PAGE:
“Peace, love, and joy are all we need to solve the world’s ills.”
He spoke with thoughtfulness, conviction, and hope. The statement seemed as stereotypical as his sixties style, but I could tell he meant it.
I’d just dropped off my son Daniel for drama practice, and I was looking forward to enjoying ninety minutes of solitude while I waited. I found the local coffee shop, anxious to make some progress with my novel, The Brothers Karamazov. Impressive, I know. But if I’m honest, it was the pick for my book club. And that’s the only thing that was going to get me through it’s one thousand plus pages.
Coffee in hand, I looked around for just the right spot to sit and read. I wanted a big comfy chair, but I also didn’t want to be bothered. Anonymity was the goal, and I’d need to be strategic. I saw a grouping of four leather chairs. One was occupied by an elderly gentleman, a hippie of sorts, but he looked safely immersed in his book. So carefully, quietly, and incognito-ly as possible, I sat down.
Just a few minutes into my reverie, he interrupted.
“The Brothers Karamazov?!”
Startled, I looked up and realized he was speaking to me. I nodded politely and went back to reading, hoping he would too.
He wasn’t so easily dissuaded.
“Dostoyevsky understood the human condition unlike any writer before or since.”
Apparently, he knew much more about the author of my book than I did. While I was reluctant to engage, what ensued was a fascinating conversation with a deeply thoughtful and compassionate gentleman. About thirty minutes in, I learned his name. Patch Adams. Yes, the Patch Adams of movie and Robin Williams-played-his-part fame.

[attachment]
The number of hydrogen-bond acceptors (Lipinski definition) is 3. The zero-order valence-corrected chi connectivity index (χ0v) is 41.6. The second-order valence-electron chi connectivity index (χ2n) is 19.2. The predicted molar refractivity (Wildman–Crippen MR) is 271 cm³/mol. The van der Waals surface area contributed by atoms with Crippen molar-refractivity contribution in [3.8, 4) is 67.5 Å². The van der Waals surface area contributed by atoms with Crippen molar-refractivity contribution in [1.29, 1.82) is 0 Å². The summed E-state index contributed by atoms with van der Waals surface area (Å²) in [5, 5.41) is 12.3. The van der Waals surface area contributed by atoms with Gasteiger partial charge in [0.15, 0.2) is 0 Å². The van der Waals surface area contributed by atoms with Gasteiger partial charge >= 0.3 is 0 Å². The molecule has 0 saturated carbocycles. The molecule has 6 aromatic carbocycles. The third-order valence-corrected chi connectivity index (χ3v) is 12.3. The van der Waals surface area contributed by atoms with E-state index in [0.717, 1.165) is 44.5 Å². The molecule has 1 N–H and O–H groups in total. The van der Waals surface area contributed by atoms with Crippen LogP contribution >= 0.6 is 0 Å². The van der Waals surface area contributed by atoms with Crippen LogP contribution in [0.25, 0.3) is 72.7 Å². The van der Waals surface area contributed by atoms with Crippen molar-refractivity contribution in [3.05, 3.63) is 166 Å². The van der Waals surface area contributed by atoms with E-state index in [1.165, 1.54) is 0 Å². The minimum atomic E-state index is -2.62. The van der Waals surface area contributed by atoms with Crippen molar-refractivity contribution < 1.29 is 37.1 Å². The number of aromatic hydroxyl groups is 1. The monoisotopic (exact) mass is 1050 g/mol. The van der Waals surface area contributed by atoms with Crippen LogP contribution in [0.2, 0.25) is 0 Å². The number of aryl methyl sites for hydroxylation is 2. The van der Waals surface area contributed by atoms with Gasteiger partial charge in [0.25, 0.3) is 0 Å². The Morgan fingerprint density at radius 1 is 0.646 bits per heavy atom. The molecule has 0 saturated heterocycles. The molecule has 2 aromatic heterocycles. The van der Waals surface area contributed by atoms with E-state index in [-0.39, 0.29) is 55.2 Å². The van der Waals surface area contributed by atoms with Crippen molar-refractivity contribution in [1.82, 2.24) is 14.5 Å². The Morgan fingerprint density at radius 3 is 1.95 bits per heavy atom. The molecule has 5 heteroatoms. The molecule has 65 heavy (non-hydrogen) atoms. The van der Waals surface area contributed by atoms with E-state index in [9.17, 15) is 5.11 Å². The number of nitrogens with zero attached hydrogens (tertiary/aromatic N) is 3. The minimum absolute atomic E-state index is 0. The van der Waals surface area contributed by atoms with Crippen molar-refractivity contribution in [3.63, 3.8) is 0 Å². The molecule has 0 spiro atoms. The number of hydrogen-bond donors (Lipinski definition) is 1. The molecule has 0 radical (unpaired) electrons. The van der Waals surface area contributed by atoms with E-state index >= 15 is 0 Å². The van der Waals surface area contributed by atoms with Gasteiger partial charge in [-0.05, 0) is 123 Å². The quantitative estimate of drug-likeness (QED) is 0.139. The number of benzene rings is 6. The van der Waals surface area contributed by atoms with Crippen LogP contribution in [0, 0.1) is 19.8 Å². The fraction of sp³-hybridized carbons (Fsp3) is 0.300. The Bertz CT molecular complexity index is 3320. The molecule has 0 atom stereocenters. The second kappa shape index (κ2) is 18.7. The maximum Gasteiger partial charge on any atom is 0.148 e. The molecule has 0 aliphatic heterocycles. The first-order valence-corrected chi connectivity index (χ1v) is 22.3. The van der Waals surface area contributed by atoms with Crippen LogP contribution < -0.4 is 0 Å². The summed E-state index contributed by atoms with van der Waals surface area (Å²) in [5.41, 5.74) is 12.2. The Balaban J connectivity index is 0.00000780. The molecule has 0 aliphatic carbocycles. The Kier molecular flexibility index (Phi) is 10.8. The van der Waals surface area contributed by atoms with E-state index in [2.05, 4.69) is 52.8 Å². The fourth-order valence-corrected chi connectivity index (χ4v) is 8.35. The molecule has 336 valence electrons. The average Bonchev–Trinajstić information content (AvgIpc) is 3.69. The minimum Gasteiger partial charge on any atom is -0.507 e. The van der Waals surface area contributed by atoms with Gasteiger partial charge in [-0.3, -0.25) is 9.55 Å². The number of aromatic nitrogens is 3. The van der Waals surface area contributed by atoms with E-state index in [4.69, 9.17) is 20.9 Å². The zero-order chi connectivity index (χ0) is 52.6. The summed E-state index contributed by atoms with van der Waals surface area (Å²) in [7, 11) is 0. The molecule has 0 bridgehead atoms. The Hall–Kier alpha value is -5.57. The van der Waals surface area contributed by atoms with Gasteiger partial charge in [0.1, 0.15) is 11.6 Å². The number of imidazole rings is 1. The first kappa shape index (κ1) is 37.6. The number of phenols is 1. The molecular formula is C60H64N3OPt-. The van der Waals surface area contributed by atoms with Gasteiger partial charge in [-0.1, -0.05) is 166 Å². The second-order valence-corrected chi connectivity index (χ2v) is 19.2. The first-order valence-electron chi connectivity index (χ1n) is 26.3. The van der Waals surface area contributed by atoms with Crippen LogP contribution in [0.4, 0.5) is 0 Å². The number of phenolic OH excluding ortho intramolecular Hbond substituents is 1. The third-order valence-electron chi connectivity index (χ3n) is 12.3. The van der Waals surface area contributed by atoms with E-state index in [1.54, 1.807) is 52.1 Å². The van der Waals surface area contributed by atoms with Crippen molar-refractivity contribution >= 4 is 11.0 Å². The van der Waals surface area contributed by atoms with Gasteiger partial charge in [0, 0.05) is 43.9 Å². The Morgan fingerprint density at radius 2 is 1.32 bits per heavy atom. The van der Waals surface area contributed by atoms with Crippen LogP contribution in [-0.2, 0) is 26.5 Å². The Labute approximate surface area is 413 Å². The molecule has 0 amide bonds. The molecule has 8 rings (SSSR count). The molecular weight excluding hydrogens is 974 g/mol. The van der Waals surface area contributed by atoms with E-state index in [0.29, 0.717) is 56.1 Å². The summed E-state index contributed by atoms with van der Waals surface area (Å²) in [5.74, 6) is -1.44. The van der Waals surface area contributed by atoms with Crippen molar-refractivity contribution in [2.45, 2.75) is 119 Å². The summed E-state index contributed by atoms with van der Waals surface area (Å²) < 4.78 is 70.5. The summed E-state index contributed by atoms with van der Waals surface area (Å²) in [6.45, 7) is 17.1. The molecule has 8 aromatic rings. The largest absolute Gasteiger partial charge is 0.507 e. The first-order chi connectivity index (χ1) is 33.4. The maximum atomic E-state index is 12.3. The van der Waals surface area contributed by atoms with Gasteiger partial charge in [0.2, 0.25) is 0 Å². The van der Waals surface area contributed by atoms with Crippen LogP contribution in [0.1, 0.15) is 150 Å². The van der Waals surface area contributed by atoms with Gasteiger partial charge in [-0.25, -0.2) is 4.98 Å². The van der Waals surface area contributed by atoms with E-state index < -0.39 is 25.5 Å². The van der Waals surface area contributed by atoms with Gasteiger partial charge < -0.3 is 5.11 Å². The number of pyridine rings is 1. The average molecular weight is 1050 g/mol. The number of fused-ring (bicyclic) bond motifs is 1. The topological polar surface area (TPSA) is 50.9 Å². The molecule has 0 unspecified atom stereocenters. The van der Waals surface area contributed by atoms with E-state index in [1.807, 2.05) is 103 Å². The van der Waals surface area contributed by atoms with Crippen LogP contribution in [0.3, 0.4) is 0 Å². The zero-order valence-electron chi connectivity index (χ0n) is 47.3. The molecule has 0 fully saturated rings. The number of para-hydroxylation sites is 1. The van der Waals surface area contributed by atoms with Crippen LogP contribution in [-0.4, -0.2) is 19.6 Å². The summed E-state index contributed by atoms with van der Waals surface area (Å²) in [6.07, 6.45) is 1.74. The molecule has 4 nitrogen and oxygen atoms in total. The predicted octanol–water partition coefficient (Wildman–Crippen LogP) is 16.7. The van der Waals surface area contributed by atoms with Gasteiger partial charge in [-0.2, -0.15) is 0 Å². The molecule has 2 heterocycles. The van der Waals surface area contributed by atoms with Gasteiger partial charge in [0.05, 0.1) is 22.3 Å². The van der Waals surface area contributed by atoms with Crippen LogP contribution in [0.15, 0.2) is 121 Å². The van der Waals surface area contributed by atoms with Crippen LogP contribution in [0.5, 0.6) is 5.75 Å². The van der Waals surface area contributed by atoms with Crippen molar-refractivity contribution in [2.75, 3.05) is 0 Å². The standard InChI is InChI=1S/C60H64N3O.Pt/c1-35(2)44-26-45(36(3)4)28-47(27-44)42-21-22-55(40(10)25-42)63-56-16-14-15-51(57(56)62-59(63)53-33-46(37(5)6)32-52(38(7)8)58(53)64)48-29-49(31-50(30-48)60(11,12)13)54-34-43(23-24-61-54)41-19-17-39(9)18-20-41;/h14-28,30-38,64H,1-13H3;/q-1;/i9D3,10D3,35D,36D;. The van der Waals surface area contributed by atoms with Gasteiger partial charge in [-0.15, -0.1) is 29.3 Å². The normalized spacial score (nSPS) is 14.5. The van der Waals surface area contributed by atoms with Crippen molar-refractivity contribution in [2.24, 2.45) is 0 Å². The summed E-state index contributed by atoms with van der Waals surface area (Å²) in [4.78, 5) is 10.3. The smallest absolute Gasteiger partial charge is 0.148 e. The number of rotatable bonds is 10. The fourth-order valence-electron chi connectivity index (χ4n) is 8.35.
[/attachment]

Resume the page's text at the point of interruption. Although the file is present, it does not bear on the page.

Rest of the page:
It was definitely a memorable conversation, but what stood out to me the most was that statement: “Peace, love, and joy are all we need to solve the world’s ills.”
I remember thinking it sounded nice, very hip . . . and too simplistic.
So now faith, hope, and love abide, these three; but the greatest of these is love.
~1 Corinthians 13:13
The Amplified Version of this verse defines love as true affection for God and man, growing out of God’s love for and in us.
Almost ten years later, I think maybe Patch was on to something.
In September, I shared a series of posts introducing the vision of Winsome Living . . . Embraced by love. Sustained by joy. You can find the first one and links to the rest here.
This month I’ll be focusing on God‘s love and what it means to be embraced by love.
If any word is overused in our culture, it’s love. In my half-century of living, I have heard more songs about love than any other topic. It can feel overdone, but the fact that it’s what we sing about most attests to its importance and preeminence.
And in case we’re tempted to minimize love in light of other important virtues, the Bible tells us that God is love (1 John 4:8). Love is His most defining attribute.
But what is love? Even more importantly, who is God.
I’ll consider these fundamental questions and their impact on us as we look at three manifestations of God’s love this month: the creator’s love, the father’s love, and the redeemer’s love.
I’m excited to share what I’m learning and hope you’ll follow along!
Here’s a practical application of this week’s focus.
As you consider God’s love, answer the following questions:
- How important is God’s love to you?
- What kind of practical impact does it make in your daily life?
- Do you believe He loves you? That you’re embraced in His love?
- Do you believe that love, defined as true affection for God and man, growing out of God’s love for and in us, has the ability to solve the world’s ills? Why or why not?
Every Wednesday, I’m exploring what winsome living looks like. What does it mean to be embraced by love and sustained by joy?
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